With the largest oil spill in U.S. history looming in the Gulf of Mexico, the wildlife and coastal habitats of the Gulf are under siege. As oil hits the coasts, thousands of birds, dolphins and sea turtles will be stranded along coastal shorelines. Although wildlife rescue networks are in place and have started rescue efforts, the task is enormous and trained staff too few. But you can help save wildlife by installing the free MoGO app on your iPhone™.   

 

peopleWhat is MoGO?

MoGO is a free iPhone™ app that turns you and your iPhone™ into a ‘citizen scientist’  helping wildlife experts find and rescue oiled birds, sea turtles, and dolphins. The MoGO app allows you to take and submit photos of oiled, injured, and dead marine and coastal wildlife; tar balls on beaches; oil slicks on water; and oiled coastal habitats.

Guide Rescue Efforts & Save Wildlife

Once you upload your photo, the locations of oiled and injured wildlife are pin-pointed with a GPS code generated by your iPhone™. You are then immediately connected to the Wildlife Hotline to report your observations so trained responders can be deployed to rescue oiled and injured animals, and to mobilize efforts to protect and restore vital habitats for fish and wildlife.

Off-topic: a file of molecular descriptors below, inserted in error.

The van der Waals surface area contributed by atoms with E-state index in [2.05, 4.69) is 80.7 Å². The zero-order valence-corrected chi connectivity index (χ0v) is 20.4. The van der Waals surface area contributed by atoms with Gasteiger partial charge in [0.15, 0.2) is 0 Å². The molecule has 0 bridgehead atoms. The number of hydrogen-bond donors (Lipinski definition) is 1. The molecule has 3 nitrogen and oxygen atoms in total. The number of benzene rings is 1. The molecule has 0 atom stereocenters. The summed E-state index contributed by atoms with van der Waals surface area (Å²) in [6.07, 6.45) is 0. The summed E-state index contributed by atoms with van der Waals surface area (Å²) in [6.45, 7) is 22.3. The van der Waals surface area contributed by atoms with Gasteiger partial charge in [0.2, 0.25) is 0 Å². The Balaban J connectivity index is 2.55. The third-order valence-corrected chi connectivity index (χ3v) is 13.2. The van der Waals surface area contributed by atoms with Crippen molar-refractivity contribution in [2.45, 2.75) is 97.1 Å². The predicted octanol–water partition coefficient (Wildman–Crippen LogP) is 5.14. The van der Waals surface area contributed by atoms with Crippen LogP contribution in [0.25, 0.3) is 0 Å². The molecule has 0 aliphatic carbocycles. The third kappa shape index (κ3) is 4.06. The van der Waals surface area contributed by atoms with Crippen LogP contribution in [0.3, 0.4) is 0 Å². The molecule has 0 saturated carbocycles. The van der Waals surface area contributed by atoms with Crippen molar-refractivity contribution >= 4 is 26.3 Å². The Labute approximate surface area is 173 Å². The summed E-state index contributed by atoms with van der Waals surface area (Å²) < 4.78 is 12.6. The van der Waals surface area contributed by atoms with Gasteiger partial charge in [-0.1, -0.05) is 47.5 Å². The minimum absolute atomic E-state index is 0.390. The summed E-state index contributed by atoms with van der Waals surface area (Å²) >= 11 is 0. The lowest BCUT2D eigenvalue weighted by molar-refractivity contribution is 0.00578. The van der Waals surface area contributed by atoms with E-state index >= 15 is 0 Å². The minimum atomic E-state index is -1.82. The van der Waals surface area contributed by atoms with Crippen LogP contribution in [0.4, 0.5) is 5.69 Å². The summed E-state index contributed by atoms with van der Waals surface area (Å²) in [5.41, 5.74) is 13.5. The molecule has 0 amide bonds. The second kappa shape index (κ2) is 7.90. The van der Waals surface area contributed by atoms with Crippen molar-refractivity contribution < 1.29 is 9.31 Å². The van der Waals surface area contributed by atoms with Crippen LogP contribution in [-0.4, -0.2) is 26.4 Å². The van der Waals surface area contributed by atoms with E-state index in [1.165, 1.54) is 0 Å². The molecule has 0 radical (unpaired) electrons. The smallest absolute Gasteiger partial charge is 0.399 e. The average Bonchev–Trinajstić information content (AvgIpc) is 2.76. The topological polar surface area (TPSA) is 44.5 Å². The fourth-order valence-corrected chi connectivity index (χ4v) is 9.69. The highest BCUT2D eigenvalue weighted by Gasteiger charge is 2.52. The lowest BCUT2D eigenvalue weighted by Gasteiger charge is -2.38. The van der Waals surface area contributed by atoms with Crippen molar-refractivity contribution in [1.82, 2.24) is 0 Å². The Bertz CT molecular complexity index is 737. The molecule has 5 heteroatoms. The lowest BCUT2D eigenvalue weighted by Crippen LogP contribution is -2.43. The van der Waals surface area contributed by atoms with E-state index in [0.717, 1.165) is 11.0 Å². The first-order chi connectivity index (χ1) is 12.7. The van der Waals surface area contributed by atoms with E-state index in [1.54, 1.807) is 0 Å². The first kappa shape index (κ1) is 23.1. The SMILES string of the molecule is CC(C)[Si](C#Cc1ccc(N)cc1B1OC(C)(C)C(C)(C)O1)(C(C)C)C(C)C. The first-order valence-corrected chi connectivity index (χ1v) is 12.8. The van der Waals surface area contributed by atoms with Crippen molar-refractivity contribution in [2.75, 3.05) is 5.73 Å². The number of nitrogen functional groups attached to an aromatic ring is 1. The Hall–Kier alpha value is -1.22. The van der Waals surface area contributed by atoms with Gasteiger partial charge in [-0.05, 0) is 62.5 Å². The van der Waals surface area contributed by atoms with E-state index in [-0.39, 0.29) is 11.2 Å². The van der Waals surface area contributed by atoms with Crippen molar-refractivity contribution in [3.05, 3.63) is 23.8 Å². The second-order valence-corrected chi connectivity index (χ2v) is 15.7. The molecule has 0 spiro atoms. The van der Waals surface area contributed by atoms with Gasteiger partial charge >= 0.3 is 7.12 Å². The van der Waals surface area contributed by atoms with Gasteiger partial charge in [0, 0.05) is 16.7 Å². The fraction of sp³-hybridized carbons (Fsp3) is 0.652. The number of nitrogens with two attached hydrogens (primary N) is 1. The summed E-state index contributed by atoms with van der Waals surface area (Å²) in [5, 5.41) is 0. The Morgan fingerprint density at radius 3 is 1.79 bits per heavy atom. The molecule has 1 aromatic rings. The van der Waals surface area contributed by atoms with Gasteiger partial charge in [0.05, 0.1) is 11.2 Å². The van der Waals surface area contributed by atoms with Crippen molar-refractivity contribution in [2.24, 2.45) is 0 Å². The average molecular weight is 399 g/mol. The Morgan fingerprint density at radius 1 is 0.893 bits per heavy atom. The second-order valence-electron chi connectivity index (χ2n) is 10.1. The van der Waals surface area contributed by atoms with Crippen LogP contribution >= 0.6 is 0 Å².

Creating Citizen Scientists

mogoappMoGO offers a method by which citizens can participate in rescue and recovery efforts of wildlife and restoration of the Gulf's habitats. Download MoGO today and start submitting data. Soon, citizen scientists will also be able to view submissions from MoGO users through this website and the Louisiana Bucket Brigade mapping website. Each photo uploaded will be reviewed by a team of experts, and your geo-tagged MoGO photos will be placed in a comprehensive, public database to help guide restoration of coastal and marine habitats of the Gulf. 

 



News from the Gulf

pelicantsThe numbers...

Data provided by USFWS, NOAA, and other response and rehabilitation centers in the Gulf is publicly available through the Consolidated Fish and Wildlife Collection Reports.

birdsWhich birds are most at risk in the Gulf?

Click on the image to the left for a map of Globally Important Bird Areas from American Bird Conservatory.

How much oil has leaked to date?

Watch the live stream and track gallons leaked.